Last week at EICMA, KTM unveiled the new 790 Duke but a few weeks before that our European Road Test Editor Alan Cathcart got a chance to take a spin on one not far from its birthplace in Austria. Officially a prototype, the bike Alan rode will be very similar to the one you’ll see on the showroom floor in the not-so-distant future.
KTM is Europe’s largest motorcycle manufacturer, with 203,423 bikes sold under its KTM and Husqvarna brand labels in 2016. But until now, the only multi-cylinder motorcycles the Austrian company has made have all been 75º V-twins based on the LC8 engine designed in-house powering the 950R works racer with which Fabrizio Meoni won the 2002 Paris-Dakar Rally. This duly reached production the following year in the 950 Adventure, and various derivatives of it up to and including the mega-motor powering the current 1290 Super Duke, have all been based on that same V-twin platform. As such, over the past 15 years the 75º V-twin format has essentially fuelled KTM’s growth to be Europe’s number-one on-road, to go alongside its undisputed world crown as the king of the off-road sector, gained by its Read to Race single-cylinder products.
PHOTOGRAPHY BY HEIKO MANDL
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But that’s all changed with the debut of the 790 Duke at the EICMA Milan Show last week. It’s powered by an-all new 800cc parallel-twin motor designated the LC8c—as in “compact.” KTM engineers led by Philipp Habsburg, the company’s Vice President of R&D, have been working on this for the past three years, and while it will initially power two distinct variants, the Duke streetrod and the multi-purpose 790 Adventure, expect a range of different models using the same engine which will in time together represent KTM’s best-selling on-road segment. That’s the expectation of KTM AG board member Gerald Kiska, whose Salzburg-based Kiska Design company has been responsible for designing every single KTM model since 1992, when KTM’s current president Stefan Pierer took over the company. That includes the unpainted black 790 Duke prototype I found awaiting me at the KTM Technologies building across the road from Kiska Design, when I was summoned to Salzburg for an exclusive first look at this significant new model in KTM’s history—including a brief getting-to-know-you debut ride on this well-used development bike.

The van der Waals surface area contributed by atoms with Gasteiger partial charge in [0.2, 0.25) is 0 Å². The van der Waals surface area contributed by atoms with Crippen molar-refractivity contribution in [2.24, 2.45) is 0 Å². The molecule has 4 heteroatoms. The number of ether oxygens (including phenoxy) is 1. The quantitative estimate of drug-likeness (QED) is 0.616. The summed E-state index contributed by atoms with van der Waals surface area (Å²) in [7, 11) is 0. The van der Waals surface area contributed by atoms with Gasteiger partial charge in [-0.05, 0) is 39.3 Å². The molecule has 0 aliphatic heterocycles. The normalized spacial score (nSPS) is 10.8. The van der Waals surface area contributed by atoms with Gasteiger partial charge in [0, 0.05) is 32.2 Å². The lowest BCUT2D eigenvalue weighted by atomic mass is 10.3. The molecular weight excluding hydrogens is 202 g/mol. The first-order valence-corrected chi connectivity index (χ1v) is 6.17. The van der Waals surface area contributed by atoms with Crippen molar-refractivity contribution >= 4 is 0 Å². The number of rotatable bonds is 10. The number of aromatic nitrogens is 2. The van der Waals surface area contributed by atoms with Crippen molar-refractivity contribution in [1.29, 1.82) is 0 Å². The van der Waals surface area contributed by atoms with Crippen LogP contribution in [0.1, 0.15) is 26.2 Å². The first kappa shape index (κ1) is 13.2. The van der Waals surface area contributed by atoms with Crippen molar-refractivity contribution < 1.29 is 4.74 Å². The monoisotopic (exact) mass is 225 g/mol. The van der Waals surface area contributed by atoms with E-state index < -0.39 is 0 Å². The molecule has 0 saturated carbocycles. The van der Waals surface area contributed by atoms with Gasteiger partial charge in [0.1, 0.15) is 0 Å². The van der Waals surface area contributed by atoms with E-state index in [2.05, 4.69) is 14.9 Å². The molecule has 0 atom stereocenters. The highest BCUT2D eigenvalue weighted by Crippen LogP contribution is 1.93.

“We think we have a good offering in the entry level and lower capacity on-road sectors with our smaller singles made in India by our Bajaj partners,” says Kiska. “We get our customers started on riding bikes with the 125 and 200 Dukes, then we take them to the next stage with the 390 or 690 singles—but after that we lose them to another manufacturer, because we don’t have a middleweight model to offer them. Okay, maybe we get them back again later on—but not necessarily, so that’s about to change with this bike you’re riding, which we think is the answer to that hole in our range.”
The 790 features a compact, lightweight, liquid-cooled DOHC eight-valve engine with a 270º crank to deliver good traction, fitted with twin counterbalancers to eliminate vibration—one in the cylinder head, the other driven off the crankshaft. There’s chain drive to the camshafts offset to the right of the cylinders, while the six-speed gearbox allows clutchless quickshifting both up and down the ratios, and is matched to a PAS/Power Assisted Slipper oil-bath clutch which is cable-operated for ease of maintenance, and to save weight.
“All components on the bike have been reduced to the essential according to KTM’s purity brand values,” says Simke. “But customers should rest assured that this bike will be amongst the best-equipped in the middleweight segment. We call it ‘The Scalpel’—a precise, lightweight, focused bike with one task in mind—slicing through the street, and leaving others behind. It will be the sharpest street weapon in our range—and we hope in the entire sector, as well.”
KTM’s new parallel-twin engine is installed as a fully load-bearing component in a tubular steel trellis frame, whose stiffness has been tuned to deliver sharp, precise handling with a sporty feel, says Hager.
“We have aimed to produce a good balance between agility and stability in turns, as well as good straight line stability,” he says.